In his Dr Dobb’s overview, Andrew Binstock talks about the prevalence of low-cost, low-powers and suggest in the title of the piece that they have begun their steady ascent over more traditional servers. His concluding statement, in fact, suggests that they will replace the “pizza box” servers we have come to know and love.
Ironically, to me, the notion of a “server” still conjures up images of row upon row of full-tower machines, whirring away. In fact, I have one of those under my work desk at home, doing… nothing. Right now I have it more or less permanently switched off.
Andrew and I have disagreed on things before, but on this score, he’s right: the machines we commonly call “servers” are, step by step, slowly but surely, becoming smaller, quieter, lighter, better power-friendly, and all the other things we have traditionally associated with the client side of the client/server equation. It’s not new: I have a couple of friends who, in order to do “cloud” or “cluster” presentations, carry around with them a small private cloud. One of them carries around (as in, with them to conferences and such) about a half-dozen laptops, the other, a custom-made rack of Mac Minis, a router, and other accoutrements. Yes, if you attend TechEd, you probably know exactly whom I mean.
But this raises some interesting questions. If servers are becoming smaller and lighter and are still fast enough to be considered servers, what does this have to say about infrastructure? Andrew touches on it briefly,
This model of low-cost, low-power devices is the way of the future. What I am describing here is not terribly different than building your own personal cloud from inexpensive machines. If you had chosen to keep the $300, you could have gotten this much from Rackspace's cloud server: 512MB RAM and 20GB HDD running Linux. That's not close to as much horsepower as my machine delivers However, it gives you two advantages: You have no additional ongoing costs (power consumption, parts replacement), and because it's off site, you have an instant off-site backup of your code base. Other companies, such as IntoVPS.com, give you about twice Rackspace's resources for the same price. Eventually, the pricing of cloud options will drop to close to the low-power, on-site devices, I expect. (Source: http://drdobbs.com/tools/232500406?cid=DDJ_nl_mdev_2012-01-25_h&elq=5c23117c5cff4d06820726bd0294693a)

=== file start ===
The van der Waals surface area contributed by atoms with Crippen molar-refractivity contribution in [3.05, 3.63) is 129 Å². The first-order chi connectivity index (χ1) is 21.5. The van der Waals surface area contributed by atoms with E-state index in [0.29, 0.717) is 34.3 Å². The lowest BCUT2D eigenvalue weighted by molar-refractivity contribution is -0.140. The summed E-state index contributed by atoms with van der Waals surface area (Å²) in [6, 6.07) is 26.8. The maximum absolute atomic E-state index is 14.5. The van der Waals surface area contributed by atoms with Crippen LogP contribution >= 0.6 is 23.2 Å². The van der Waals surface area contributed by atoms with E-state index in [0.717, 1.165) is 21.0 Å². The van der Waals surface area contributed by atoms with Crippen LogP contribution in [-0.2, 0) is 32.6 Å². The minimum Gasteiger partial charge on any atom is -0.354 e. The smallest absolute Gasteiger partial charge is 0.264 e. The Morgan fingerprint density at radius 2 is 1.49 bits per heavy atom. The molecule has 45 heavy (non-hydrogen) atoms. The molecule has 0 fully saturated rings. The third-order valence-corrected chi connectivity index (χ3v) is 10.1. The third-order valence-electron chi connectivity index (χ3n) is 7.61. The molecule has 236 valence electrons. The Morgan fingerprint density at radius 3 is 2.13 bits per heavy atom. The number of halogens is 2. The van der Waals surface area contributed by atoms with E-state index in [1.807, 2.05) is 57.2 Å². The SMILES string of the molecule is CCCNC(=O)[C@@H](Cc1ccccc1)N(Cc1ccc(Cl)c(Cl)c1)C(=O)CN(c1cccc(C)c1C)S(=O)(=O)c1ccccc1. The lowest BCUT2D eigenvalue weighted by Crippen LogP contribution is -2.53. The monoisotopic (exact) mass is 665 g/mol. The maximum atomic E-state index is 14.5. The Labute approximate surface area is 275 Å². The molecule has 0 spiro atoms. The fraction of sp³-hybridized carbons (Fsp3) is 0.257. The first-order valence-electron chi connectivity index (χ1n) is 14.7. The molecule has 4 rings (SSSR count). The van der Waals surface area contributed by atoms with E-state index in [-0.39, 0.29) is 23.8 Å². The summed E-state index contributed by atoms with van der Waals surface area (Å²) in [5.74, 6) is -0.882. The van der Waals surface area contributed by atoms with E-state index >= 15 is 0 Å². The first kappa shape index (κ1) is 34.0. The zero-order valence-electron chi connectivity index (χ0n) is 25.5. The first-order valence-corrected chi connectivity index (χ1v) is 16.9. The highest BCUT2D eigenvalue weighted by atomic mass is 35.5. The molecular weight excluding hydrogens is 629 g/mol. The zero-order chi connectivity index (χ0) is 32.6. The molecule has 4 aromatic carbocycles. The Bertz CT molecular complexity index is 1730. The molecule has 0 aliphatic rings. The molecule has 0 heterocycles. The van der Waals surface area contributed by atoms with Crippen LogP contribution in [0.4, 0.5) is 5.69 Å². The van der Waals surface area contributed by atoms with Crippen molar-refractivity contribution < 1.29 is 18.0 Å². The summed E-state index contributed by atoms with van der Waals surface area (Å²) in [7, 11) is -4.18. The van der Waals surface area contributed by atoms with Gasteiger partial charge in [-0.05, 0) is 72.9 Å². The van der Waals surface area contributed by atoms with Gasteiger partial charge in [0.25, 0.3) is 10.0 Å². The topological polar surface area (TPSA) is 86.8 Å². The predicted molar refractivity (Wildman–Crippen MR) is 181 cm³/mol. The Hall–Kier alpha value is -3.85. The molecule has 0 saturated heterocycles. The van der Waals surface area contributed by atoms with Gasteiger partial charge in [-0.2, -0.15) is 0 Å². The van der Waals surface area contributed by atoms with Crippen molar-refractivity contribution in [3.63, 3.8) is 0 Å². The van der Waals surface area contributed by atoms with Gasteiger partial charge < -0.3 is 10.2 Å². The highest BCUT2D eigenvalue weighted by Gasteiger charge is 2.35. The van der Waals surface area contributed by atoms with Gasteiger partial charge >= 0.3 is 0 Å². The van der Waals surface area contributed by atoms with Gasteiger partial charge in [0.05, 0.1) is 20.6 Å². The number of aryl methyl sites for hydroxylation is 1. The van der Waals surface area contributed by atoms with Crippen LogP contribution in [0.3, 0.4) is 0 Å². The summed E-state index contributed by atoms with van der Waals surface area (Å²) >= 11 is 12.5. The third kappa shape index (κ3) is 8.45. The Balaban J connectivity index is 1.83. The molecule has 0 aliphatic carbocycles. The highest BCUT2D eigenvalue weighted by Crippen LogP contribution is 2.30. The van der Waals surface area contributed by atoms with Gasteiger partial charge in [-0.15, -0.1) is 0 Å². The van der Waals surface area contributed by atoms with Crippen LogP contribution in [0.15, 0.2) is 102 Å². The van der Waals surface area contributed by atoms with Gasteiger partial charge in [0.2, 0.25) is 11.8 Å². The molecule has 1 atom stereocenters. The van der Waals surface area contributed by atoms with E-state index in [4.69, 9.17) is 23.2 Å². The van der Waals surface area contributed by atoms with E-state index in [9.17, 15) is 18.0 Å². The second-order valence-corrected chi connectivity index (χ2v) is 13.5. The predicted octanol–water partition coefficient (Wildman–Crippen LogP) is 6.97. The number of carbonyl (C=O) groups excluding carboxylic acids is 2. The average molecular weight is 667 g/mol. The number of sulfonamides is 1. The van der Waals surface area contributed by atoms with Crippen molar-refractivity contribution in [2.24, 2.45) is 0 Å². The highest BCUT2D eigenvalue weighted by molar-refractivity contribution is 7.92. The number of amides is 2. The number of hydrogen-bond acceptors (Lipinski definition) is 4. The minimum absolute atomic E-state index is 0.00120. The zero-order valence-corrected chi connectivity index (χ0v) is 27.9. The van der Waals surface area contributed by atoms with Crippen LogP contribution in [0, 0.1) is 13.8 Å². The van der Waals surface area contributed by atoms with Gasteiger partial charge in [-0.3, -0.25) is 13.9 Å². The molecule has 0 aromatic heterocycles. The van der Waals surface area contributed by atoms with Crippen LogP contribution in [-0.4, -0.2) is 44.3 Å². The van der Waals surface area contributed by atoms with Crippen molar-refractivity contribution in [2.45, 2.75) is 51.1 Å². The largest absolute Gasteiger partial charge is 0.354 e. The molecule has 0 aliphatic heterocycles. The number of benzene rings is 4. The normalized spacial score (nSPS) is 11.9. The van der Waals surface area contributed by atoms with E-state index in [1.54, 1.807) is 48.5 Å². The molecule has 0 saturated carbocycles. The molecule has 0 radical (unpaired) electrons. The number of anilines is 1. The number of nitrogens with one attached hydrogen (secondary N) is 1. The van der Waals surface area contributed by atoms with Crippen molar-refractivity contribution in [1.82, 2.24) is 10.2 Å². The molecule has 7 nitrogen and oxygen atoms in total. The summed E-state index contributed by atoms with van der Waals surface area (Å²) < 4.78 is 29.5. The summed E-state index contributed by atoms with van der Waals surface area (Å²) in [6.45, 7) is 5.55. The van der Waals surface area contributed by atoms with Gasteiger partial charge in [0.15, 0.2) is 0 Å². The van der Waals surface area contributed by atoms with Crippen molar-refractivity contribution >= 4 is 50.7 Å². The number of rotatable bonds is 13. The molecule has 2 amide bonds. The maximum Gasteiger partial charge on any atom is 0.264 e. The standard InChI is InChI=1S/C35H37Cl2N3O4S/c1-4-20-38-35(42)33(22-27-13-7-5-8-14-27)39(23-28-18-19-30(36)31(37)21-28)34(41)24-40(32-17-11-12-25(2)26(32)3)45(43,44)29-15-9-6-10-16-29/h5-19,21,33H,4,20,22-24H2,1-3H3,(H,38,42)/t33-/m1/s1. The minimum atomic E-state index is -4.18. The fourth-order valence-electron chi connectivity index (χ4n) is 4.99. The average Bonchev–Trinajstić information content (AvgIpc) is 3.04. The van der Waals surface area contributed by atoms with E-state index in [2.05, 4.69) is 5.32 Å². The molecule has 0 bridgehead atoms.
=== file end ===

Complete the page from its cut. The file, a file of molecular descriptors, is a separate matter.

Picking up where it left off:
… but putting the discussion of “on-premise” vs “cloud” off to one side for a moment, it raises a more interesting question: if servers are small enough to carry around with us, are they still servers? Historically, the server has always been the machine in the data center, but if we have tools that allow servers to synchronize data between them easily (such as we see going on in tools like Dropbox or Evernote), and the servers are small and portable enough to fit in our pockets, then are they still servers?
Think about this for a moment: the servers that Andrew describes (“a 1.8GHz dual-core Intel Atom chip, 2GB RAM, 250 GB SATA, HDMI, 6 ea. USB, Wifi, and GbE” and “a dual-core 1GHz ARM-based Tegra chip from Nvidia, had robust Nvidia graphics (HDMI), 1GB RAM, a 32GB SSD or a large capacity HDD, and all the USB and other ports you could possibly want”) are hardly the heavy-metal monsters we used to think about when discussing “servers”, and yet still serve the purpose. If we don’t need the server for its processing power, and if we don’t need it for its central location (as a rendezvous point for clients to discover each other and/or centralize data), then what purpose does the server serve?
Maybe it’s time to take a really hard look again into those peer-to-peer ideas from about a half-decade ago.